The NWT government on Tuesday lifted a territory-wide state of emergency after 15 weeks, while extending a separate public health emergency for the eighth time.
The territory said the state of emergency was declared early in the pandemic to allow “extraordinary steps” to support public health orders – but those additional powers have not been used, and Covid-19 can be managed under the public health emergency alone.
The territory said it is prepared to re-enact the state of emergency if needed, for example if community spread of Covid-19 occurs in the NWT.
Minister of Health and Social Services Diane Thom extended the public health emergency, a news release said, as new cases of Covid-19 continue to be reported elsewhere in Canada and measures are still necessary to protect NWT residents.
Though the state of emergency has ended, there will be no change to the restrictions in place. All travel restrictions and public health measures remain the same.
Everyone entering the NWT remains required to self-isolate for 14 days in Yellowknife, Inuvik, Hay River, or Fort Smith, save for a few documented exceptions. Residents are still required to follow public health orders, the territory said.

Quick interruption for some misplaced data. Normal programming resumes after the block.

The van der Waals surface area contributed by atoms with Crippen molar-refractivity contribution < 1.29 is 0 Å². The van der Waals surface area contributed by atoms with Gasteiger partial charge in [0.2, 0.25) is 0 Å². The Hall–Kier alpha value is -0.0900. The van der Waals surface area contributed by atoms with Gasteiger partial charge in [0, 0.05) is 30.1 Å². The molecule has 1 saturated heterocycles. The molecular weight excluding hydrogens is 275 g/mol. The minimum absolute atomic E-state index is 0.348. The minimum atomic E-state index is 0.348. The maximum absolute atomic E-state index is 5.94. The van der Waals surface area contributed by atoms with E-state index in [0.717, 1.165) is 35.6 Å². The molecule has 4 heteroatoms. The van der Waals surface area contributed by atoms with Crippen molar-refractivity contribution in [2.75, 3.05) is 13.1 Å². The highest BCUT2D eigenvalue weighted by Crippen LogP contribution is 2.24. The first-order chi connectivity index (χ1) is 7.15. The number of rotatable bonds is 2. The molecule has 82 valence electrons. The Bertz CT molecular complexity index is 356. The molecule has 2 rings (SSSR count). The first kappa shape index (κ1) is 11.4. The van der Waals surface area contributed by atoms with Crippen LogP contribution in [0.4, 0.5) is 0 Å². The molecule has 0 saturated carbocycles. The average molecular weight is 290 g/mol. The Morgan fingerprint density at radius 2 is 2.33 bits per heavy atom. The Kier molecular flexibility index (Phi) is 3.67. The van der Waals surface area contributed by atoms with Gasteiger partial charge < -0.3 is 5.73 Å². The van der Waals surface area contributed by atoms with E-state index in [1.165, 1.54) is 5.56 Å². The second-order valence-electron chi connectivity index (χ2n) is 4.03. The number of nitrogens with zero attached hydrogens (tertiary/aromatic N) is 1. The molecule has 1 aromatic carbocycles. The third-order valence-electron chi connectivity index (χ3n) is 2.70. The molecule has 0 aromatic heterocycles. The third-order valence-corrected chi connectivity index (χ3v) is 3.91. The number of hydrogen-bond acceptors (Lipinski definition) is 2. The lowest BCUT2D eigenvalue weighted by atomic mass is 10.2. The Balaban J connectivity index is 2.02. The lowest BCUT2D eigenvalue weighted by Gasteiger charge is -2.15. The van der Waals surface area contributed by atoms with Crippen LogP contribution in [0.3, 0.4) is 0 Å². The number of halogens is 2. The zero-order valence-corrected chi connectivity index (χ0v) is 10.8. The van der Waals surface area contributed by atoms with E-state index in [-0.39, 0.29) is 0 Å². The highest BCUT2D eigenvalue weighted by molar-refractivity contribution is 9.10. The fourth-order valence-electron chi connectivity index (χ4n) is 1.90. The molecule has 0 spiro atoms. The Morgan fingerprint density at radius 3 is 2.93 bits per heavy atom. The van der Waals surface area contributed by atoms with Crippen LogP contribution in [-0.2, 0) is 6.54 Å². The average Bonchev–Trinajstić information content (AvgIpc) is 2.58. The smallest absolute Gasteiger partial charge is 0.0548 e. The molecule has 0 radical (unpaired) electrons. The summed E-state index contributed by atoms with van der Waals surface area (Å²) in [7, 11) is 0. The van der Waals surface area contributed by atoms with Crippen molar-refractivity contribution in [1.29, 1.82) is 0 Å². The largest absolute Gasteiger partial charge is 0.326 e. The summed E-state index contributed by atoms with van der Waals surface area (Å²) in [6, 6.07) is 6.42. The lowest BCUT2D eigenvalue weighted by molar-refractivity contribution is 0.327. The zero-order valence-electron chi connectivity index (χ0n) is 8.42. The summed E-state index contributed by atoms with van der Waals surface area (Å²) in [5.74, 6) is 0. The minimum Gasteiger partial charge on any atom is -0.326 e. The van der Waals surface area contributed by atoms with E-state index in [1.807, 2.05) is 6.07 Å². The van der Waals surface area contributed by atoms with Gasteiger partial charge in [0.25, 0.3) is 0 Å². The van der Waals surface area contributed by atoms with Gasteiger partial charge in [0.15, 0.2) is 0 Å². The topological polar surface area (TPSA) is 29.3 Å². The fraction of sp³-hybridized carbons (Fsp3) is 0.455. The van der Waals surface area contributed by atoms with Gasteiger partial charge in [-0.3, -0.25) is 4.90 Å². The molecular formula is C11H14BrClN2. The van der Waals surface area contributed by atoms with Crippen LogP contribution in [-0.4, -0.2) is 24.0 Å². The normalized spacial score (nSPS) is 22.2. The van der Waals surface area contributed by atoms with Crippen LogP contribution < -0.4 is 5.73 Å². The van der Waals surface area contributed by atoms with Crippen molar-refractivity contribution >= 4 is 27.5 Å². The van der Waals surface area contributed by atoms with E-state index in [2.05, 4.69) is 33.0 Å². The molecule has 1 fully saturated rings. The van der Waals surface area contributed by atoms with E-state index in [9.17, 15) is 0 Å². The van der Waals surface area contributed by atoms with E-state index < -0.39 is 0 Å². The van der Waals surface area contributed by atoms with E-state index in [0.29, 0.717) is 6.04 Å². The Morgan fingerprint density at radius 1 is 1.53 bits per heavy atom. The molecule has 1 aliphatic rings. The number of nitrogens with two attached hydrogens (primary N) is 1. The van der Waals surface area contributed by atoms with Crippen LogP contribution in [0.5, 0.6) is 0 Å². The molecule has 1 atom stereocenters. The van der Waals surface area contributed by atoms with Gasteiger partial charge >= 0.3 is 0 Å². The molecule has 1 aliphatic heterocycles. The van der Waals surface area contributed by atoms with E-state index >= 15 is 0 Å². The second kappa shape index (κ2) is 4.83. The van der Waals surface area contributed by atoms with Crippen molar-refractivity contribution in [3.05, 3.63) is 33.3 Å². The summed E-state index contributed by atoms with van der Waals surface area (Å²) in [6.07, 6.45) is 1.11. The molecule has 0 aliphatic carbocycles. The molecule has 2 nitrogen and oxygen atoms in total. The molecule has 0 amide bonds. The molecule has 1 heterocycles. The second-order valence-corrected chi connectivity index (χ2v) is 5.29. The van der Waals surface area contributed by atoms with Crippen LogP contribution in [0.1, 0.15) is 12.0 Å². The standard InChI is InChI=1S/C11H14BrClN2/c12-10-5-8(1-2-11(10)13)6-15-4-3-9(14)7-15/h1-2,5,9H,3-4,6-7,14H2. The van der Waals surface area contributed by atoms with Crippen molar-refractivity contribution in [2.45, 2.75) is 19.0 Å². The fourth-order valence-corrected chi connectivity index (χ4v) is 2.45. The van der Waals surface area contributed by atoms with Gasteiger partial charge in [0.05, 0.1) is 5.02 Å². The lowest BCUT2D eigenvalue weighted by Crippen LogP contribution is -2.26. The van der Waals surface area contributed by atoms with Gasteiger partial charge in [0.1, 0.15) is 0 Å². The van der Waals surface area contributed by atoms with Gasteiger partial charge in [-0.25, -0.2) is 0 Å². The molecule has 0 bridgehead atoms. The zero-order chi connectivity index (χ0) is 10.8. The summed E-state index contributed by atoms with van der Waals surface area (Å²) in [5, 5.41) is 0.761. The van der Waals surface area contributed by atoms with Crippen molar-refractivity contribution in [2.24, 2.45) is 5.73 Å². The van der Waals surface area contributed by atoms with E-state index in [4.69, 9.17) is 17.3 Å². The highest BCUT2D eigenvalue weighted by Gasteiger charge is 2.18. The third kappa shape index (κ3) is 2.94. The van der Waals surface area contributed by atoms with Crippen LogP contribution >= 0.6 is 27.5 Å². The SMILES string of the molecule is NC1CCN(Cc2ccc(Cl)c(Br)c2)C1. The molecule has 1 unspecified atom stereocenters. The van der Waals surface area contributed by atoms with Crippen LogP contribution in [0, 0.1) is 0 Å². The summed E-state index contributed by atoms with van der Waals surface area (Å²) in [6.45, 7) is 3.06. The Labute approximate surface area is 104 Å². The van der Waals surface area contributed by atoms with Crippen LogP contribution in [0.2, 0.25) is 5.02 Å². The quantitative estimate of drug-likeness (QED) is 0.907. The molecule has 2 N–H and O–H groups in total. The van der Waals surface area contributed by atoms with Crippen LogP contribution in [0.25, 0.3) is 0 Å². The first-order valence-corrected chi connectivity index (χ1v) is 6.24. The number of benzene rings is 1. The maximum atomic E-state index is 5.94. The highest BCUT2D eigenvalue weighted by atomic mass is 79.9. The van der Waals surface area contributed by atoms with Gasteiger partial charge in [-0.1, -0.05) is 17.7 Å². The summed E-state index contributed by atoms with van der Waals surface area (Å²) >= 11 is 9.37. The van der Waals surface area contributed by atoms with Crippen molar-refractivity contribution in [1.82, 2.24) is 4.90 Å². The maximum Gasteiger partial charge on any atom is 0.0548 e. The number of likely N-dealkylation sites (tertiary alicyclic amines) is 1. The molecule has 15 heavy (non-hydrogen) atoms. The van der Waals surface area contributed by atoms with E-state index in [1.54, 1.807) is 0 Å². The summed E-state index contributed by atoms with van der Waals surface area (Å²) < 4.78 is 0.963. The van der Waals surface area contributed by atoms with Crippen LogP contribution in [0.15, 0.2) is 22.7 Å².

An NWT-wide state of emergency and a public health emergency sound similar but are different things.
During a public health emergency, the territory’s chief public health officer has expanded powers. They include the ability to make orders restricting or prohibiting travel within the NWT; appoint deputy chief public health officers; and establish a voluntary immunization program within the territory.
A state of emergency, by contrast, hands additional powers to the Minister of Municipal and Community Affairs (currently Premier Caroline Cochrane). Those powers include the ability to compel communities to take certain steps.
There have been five confirmed cases of Covid-19 in the territory. They were all declared recovered by April 20.